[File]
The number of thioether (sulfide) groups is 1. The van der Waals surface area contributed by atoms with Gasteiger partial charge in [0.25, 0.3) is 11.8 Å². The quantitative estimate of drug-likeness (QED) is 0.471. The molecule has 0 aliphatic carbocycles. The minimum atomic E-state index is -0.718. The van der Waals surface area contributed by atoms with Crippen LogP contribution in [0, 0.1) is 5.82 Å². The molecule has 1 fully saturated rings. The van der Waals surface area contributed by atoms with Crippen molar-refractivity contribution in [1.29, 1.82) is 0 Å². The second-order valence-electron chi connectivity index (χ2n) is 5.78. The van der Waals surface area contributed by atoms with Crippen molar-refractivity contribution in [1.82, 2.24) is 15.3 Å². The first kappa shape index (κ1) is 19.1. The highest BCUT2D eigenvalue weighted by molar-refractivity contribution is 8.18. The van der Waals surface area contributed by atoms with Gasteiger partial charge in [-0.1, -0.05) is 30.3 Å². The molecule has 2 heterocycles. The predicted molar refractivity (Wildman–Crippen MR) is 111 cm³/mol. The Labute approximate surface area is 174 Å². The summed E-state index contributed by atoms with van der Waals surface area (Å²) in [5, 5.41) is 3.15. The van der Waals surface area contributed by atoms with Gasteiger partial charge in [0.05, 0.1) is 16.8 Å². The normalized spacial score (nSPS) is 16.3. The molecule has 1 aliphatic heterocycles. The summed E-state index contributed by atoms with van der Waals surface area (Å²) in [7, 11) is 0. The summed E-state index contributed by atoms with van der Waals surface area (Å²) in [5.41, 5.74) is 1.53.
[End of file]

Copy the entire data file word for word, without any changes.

The number of thioether (sulfide) groups is 1. The van der Waals surface area contributed by atoms with Gasteiger partial charge in [0.25, 0.3) is 11.8 Å². The quantitative estimate of drug-likeness (QED) is 0.471. The molecule has 0 aliphatic carbocycles. The minimum atomic E-state index is -0.718. The van der Waals surface area contributed by atoms with Crippen LogP contribution in [0, 0.1) is 5.82 Å². The molecule has 1 fully saturated rings. The van der Waals surface area contributed by atoms with Crippen molar-refractivity contribution in [1.29, 1.82) is 0 Å². The second-order valence-electron chi connectivity index (χ2n) is 5.78. The van der Waals surface area contributed by atoms with Crippen molar-refractivity contribution in [1.82, 2.24) is 15.3 Å². The first kappa shape index (κ1) is 19.1. The highest BCUT2D eigenvalue weighted by molar-refractivity contribution is 8.18. The van der Waals surface area contributed by atoms with Gasteiger partial charge in [-0.1, -0.05) is 30.3 Å². The molecule has 2 heterocycles. The predicted molar refractivity (Wildman–Crippen MR) is 111 cm³/mol. The Labute approximate surface area is 174 Å². The summed E-state index contributed by atoms with van der Waals surface area (Å²) in [5, 5.41) is 3.15. The van der Waals surface area contributed by atoms with Gasteiger partial charge in [0.05, 0.1) is 16.8 Å². The normalized spacial score (nSPS) is 16.3. The molecule has 1 aliphatic heterocycles. The summed E-state index contributed by atoms with van der Waals surface area (Å²) in [7, 11) is 0. The summed E-state index contributed by atoms with van der Waals surface area (Å²) in [5.41, 5.74) is 1.53.